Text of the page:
The Atlantis on a beach in Western Australia

In 1932 the Remscheid pilot Hans Bertram set off from Cologne on a flight to China in a Junkers W 33 equipped with floats, which was named Atlantis . The purpose of the flight was to raise funds for the establishment of the Chinese Air Force. A detour via Australia was spontaneously taken. The Atlantis got off course on a night flight from East Timor to Darwin (Australia) due to a wind offset in a storm and was stranded in the Kimberleys with the last drop of gasoline . Only after 53 days were Hans Bertram and his on-board mechanic Adolf Klausmann rescued. The story of the involuntary adventure and the return flight gained worldwide fame in his book "Flight into Hell". The W 33 “Atlantis” was handed over to Junkers after returning to Berlin. Their whereabouts are not known.

Technical specifications

Two-sided tear W33 Bremen
Parameter Dates (1926) Dates (1928, long-haul version for Atlantic flight)
crew 2-3 2
Passengers up to 6 1
length 10.50 m 10.90 m
span 17.75 m 18.35 m
height 2.90 m 3.50 m
Wing area 43.00 m² 46.00 m²
Wing loading 49.00 kg / m² 85.50 kg / m²
Empty mass 1200 kg 1350 kg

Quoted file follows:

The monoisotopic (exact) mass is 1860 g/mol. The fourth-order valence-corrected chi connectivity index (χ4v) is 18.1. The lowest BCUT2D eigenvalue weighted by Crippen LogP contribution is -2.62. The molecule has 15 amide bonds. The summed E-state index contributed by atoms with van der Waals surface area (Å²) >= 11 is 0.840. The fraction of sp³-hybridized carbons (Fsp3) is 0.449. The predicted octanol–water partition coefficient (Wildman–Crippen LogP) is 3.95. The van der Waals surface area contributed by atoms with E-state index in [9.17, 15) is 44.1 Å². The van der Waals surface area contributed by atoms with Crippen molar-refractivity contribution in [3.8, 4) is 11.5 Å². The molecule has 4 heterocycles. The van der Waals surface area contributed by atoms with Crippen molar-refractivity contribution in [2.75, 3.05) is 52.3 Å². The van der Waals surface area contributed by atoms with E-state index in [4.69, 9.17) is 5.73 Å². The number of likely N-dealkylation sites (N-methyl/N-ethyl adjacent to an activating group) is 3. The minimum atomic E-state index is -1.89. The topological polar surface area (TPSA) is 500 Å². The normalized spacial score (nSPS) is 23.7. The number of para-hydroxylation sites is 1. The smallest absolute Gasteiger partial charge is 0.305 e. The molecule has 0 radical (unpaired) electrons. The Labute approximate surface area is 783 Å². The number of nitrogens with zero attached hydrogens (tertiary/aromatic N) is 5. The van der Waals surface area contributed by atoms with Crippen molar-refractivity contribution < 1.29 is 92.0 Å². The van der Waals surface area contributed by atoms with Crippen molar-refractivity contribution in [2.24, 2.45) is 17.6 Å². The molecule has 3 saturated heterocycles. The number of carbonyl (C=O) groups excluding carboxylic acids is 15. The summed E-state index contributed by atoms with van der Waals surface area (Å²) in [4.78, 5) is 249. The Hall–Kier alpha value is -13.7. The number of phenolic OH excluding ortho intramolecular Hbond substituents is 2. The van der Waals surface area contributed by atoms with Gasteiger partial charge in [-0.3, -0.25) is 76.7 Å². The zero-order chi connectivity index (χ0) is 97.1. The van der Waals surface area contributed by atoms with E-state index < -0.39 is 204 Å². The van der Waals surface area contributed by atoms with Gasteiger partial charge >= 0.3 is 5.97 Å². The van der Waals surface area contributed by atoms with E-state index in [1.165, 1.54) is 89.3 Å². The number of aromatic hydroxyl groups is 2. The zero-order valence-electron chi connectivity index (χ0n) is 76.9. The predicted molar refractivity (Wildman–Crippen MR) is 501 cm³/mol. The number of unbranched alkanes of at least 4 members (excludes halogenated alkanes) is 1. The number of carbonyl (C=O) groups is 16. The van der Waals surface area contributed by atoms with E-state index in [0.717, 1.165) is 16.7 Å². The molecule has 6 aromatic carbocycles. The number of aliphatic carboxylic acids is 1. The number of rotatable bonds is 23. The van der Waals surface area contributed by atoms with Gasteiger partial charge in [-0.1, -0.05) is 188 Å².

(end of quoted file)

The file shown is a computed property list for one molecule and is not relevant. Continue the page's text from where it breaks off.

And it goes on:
Payload 900 kg 2350 kg
Takeoff mass 2100 kg 3700 kg
Engine a six - cylinder four-stroke in - line engine
Type Junkers L 5 with a compression ratio of 5.5: 1 Junkers L 5 with a compression ratio of 7: 1
power 228 kW (310 hp) 265 kW (360 hp)
Top speed 197 km / h 195 km / h
Cruising speed 155 km / h 150 km / h
Service ceiling 5800 m
Range 1000 km 7000 km

Preserved copies

The Junkers W33 Bremen get them in the Bremenhalle

The Bremen record aircraft was acquired by Henry Ford for his museum in Dearborn . An interest group from Bremen brought the famous aircraft back to Germany in April 1997. After a restoration by Lufthansa, the Junkers W 33 has been on loan in the Bremenhalle since July 1998 .

For the film adaptation of the book "Flight in the Hell" by Hans Bertram for Australian television, technicians from the Australian Air Force, the Navy and television recreated the Atlantis on a 1: 1 scale. Today the W 33 c is in the Australian Aviation Museum in Bankstown .

See also


  • Alois Robert Böhm: Junkers cargo plane W33 as transocean plane "Bremen". In: Journal of the Association of German Engineers , Volume 72, No. 40 (October 6, 1928), pp. 1435–1440
  • Peter W. Cohausz: German aircraft until 1945 , Aviatic Verlag, ISBN 978-3-942645-12-6
  • Günter Schmitt: Junkers and his planes . Transpress, Berlin 1986, ISBN 3-344-00192-2 .

Web links

Commons : Junkers W 33  - Collection of pictures, videos and audio files

Individual evidence

  1. Bernd Junkers: The first east-west crossing of the Atlantic. In: Hugo Junkers: A life for technology. JUMA Verwaltungsges.mbH, accessed on August 5, 2015 .
  2. www.bremenflug.de: The flight of the BREMEN